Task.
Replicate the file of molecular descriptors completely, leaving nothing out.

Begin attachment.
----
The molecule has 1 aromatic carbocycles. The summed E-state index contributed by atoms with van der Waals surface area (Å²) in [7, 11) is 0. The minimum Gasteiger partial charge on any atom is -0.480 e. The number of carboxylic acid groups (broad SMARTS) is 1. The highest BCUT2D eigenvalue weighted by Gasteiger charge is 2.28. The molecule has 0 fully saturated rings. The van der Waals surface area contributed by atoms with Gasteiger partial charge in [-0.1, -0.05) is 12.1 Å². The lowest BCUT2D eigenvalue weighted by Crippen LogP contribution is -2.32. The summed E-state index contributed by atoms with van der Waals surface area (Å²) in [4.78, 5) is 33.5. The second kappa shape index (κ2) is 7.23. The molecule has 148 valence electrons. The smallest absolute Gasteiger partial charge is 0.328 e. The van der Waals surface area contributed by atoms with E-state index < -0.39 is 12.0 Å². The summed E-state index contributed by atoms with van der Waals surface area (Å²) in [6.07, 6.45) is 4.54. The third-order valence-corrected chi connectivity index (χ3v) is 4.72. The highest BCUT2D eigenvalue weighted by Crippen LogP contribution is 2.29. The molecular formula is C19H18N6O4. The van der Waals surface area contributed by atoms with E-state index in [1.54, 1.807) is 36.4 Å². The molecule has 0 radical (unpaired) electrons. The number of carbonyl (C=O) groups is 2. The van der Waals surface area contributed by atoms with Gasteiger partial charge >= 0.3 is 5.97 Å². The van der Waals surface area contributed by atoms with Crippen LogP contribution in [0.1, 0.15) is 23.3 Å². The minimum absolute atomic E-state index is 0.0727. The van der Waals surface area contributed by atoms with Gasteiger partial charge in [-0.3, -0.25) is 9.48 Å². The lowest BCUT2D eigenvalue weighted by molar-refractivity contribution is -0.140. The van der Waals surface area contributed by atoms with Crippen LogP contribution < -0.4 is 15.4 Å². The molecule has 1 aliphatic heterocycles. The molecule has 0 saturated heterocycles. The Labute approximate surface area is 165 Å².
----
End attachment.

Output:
The molecule has 1 aromatic carbocycles. The summed E-state index contributed by atoms with van der Waals surface area (Å²) in [7, 11) is 0. The minimum Gasteiger partial charge on any atom is -0.480 e. The number of carboxylic acid groups (broad SMARTS) is 1. The highest BCUT2D eigenvalue weighted by Gasteiger charge is 2.28. The molecule has 0 fully saturated rings. The van der Waals surface area contributed by atoms with Gasteiger partial charge in [-0.1, -0.05) is 12.1 Å². The lowest BCUT2D eigenvalue weighted by Crippen LogP contribution is -2.32. The summed E-state index contributed by atoms with van der Waals surface area (Å²) in [4.78, 5) is 33.5. The second kappa shape index (κ2) is 7.23. The molecule has 148 valence electrons. The smallest absolute Gasteiger partial charge is 0.328 e. The van der Waals surface area contributed by atoms with E-state index < -0.39 is 12.0 Å². The summed E-state index contributed by atoms with van der Waals surface area (Å²) in [6.07, 6.45) is 4.54. The third-order valence-corrected chi connectivity index (χ3v) is 4.72. The highest BCUT2D eigenvalue weighted by Crippen LogP contribution is 2.29. The molecular formula is C19H18N6O4. The van der Waals surface area contributed by atoms with E-state index in [1.54, 1.807) is 36.4 Å². The molecule has 0 radical (unpaired) electrons. The number of carbonyl (C=O) groups is 2. The van der Waals surface area contributed by atoms with Gasteiger partial charge >= 0.3 is 5.97 Å². The van der Waals surface area contributed by atoms with Crippen LogP contribution in [0.1, 0.15) is 23.3 Å². The minimum absolute atomic E-state index is 0.0727. The van der Waals surface area contributed by atoms with Gasteiger partial charge in [-0.3, -0.25) is 9.48 Å². The lowest BCUT2D eigenvalue weighted by molar-refractivity contribution is -0.140. The van der Waals surface area contributed by atoms with Crippen LogP contribution < -0.4 is 15.4 Å². The molecule has 1 aliphatic heterocycles. The molecule has 0 saturated heterocycles. The Labute approximate surface area is 165 Å².